The story, related by an anonymous job candidate on a blog called the Philosophy Smoker, went viral. According to the job candidate, referred to only as “W,” the philosophy department of Nazareth College, a small liberal-arts college in Rochester, New York, offered her a tenure-track position following a round of interviews. W said she responded by expressing enthusiasm about the job and then attempting to negotiate a better offer.
Specifically, she sent the following five requests in an e-mail to Nazareth:
1. An increase in my starting salary to $65,000, which is more in line with what assistant professors in philosophy have been getting in the last few years.
2. An official semester of maternity leave.
3. A pre-tenure sabbatical at some point during the bottom half of my tenure clock.
4. No more than three new class preps per year for the first three years.
5. A start date of academic year 2015 so I can complete my [postdoctoral fellowship].
To W’s shock, Nazareth allegedly responded not by rejecting her requests or continuing the negotiation but by rescinding the job offer entirely. The college reportedly told W that her requests indicated “an interest in teaching at a research university and not at a college, like ours, that is both teaching and student centered.”
“This is how I thought negotiation worked,” a dismayed W told the Philosophy Smoker. “You ask for a number of perks and maybe get some of them.” She said that she had expected to get few, if any, of these perks but added, “I just thought there was no harm in asking.”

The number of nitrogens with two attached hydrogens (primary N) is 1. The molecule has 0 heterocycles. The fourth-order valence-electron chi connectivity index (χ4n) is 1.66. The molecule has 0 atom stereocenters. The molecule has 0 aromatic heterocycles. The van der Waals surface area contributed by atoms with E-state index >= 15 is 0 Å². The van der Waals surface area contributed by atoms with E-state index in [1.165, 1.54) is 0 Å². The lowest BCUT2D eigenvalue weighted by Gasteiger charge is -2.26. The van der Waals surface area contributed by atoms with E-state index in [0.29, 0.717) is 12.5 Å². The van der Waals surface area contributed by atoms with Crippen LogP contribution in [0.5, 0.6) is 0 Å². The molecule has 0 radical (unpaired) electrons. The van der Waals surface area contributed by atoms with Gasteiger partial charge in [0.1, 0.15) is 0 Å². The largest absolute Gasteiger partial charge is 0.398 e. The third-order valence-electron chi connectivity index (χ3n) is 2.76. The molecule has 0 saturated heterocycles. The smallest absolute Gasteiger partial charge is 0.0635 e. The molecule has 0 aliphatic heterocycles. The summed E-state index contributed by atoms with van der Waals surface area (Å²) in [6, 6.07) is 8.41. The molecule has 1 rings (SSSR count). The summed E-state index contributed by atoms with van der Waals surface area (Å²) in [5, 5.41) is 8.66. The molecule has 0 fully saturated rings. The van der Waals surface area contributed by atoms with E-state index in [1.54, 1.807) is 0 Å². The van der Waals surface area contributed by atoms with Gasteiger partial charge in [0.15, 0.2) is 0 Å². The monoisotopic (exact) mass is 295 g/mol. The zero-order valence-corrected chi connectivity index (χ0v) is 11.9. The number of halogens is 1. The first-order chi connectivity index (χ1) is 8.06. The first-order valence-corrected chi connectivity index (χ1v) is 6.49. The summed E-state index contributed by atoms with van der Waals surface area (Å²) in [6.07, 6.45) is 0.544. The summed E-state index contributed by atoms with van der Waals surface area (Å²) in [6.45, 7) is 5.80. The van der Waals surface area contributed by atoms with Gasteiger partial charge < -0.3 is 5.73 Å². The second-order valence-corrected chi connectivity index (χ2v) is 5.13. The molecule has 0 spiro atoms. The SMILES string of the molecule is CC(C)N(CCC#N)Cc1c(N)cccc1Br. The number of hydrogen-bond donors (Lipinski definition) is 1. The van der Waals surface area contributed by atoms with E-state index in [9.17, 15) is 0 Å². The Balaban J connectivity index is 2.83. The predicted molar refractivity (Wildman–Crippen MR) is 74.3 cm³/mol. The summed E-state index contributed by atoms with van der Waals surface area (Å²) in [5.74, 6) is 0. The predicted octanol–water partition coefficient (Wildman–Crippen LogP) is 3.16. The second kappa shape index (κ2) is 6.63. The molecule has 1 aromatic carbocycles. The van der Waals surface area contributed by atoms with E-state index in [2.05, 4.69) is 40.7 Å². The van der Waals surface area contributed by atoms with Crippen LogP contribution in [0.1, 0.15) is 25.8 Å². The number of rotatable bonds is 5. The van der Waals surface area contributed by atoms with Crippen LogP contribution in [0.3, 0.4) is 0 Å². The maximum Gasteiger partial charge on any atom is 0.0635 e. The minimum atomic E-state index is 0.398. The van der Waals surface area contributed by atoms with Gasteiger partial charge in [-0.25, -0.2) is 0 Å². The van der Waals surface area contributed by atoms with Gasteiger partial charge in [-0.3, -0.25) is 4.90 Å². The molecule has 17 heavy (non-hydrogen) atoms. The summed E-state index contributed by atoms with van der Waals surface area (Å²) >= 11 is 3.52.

The story flew across the Internet, attracting vociferous debate. Some commenters speculated that Nazareth would have negotiated with W if she were a man—that she had experienced a backlash as a woman who asked for more, a phenomenon identified in negotiation research. Others said that W had been foolish to think she had any negotiating power in the cutthroat academic job market.
Nazareth refused to comment on the story, so we don’t know whether gender bias was a factor. It is clear, however, that W’s e-mail displayed novice negotiating skills. Her message conveyed a competitive approach to negotiation that showed little empathy for the other side’s concerns.
Empathy and assertiveness
In negotiation, a fundamental challenge is to strike an effective balance between empathy and assertiveness, write Robert H. Mnookin, Scott R. Peppet, and Andrew S. Tulumello in their book Beyond Winning: Negotiating to Create Value in Deals and Disputes (Belknap, 2000).
Empathy involves effectively understanding your counterpart’s perspective and expressing his viewpoint in a nonjudgmental manner. Assertiveness is the ability to express and advocate for your own needs, interests, and perspectives.
Combining assertiveness and empathy is smart for numerous reasons, explain Mnookin and his colleagues. Assertiveness often helps us get more of what we want, and it contributes to value creation when both sides directly express their interests. Assertive behavior also helps us confront conflict as it arises, rather than allowing it to fester, and improves our overall satisfaction, thanks to the pride we feel when we advocate on our own behalf.